The effect of prostatectomy on symptom severity and quality of life.
Emberton M., Neal DE., Black N., Fordham M., Harrison M., McBrien MP., Williams RE., McPherson K., Devlin HB.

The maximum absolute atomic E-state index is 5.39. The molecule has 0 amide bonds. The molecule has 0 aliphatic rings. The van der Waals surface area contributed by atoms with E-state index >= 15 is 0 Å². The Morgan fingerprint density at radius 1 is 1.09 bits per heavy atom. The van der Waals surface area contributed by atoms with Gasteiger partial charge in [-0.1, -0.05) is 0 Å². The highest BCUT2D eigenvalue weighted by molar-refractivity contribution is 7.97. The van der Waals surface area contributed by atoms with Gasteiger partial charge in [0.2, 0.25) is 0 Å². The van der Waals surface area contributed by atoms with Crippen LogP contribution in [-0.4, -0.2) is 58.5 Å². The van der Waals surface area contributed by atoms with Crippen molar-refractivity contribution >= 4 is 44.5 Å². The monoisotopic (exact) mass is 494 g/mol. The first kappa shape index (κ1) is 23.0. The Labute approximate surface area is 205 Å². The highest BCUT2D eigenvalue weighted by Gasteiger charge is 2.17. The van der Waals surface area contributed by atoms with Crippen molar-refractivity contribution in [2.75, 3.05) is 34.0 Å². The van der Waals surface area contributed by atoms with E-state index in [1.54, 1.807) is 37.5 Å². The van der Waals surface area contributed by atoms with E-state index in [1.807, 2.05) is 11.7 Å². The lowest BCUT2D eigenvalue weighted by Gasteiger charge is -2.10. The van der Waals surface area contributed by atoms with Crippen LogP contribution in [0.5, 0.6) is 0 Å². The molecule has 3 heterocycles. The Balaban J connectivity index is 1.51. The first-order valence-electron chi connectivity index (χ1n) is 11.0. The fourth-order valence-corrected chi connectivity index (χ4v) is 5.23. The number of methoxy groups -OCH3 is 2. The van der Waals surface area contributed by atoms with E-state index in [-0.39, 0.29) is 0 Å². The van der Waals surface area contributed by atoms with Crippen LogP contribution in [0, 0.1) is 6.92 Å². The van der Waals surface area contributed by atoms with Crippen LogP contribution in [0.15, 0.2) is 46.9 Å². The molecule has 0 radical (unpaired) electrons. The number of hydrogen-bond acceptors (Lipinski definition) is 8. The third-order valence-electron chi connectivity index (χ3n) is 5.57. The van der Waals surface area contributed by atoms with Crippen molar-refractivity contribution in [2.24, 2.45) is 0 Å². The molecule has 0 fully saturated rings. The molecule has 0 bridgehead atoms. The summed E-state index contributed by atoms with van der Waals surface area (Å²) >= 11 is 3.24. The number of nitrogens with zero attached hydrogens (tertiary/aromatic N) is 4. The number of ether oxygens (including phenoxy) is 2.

OBJECTIVE: To determine the effectiveness of prostatectomy in reducing symptom severity and bother and in improving disease-specific and general quality of life. PATIENTS AND METHODS: A prospective, cohort study was performed in National Health Service and private hospitals in the Northern, Wessex, Mersey, and South-West Thames Health Regions which comprised 5276 men undergoing prostatectomy recruited by 101 of the 106 (96%) surgeons (specialist and non-specialist) performing prostatectomy during a 6-month period. Patients were assessed using the American Urological Association (AUA) Symptom Index Score, the AUA symptom bother score, disease-specific and generic quality-of-life scores, the occurrence of adverse events (urinary incontinence, erectile impotence and retrograde ejaculation) and three global (general) questions on the results of their treatment. The outcome was assessed 3 months after surgery. RESULTS: Prostatectomy was effective in reducing both symptoms (initial mean score 20.1 reduced to 7.4, P < 0.001) and symptom bother (initial mean score 14.4 reduced to 4.3, P < 0.001). Not all men experienced a good reduction in symptoms; 121 (3.9%) were worse, 301 (9.6%) were the same, and 721 (23%) experienced only slight improvement. The type of operation, grade of principal operator and use of pre-operative investigations were not associated with the extent of symptomatic improvement. Changes in symptom severity were highly correlated with changes in bothersomeness++ and disease-specific quality of life but not with generic quality of life. A third of men who were continent before surgery reported some incontinence 3 months later, although only 6% found it a problem. Two-thirds of men experienced retrograde ejaculation and 31% experienced some erectile impotence following surgery. CONCLUSIONS: Prostatectomy is effective in reducing symptoms in most men. Men who experience a substantial reduction in symptoms were more likely to report a favourable outcome. The study confirmed that approximately one-third of men reported an unfavourable result 3 months after their operation.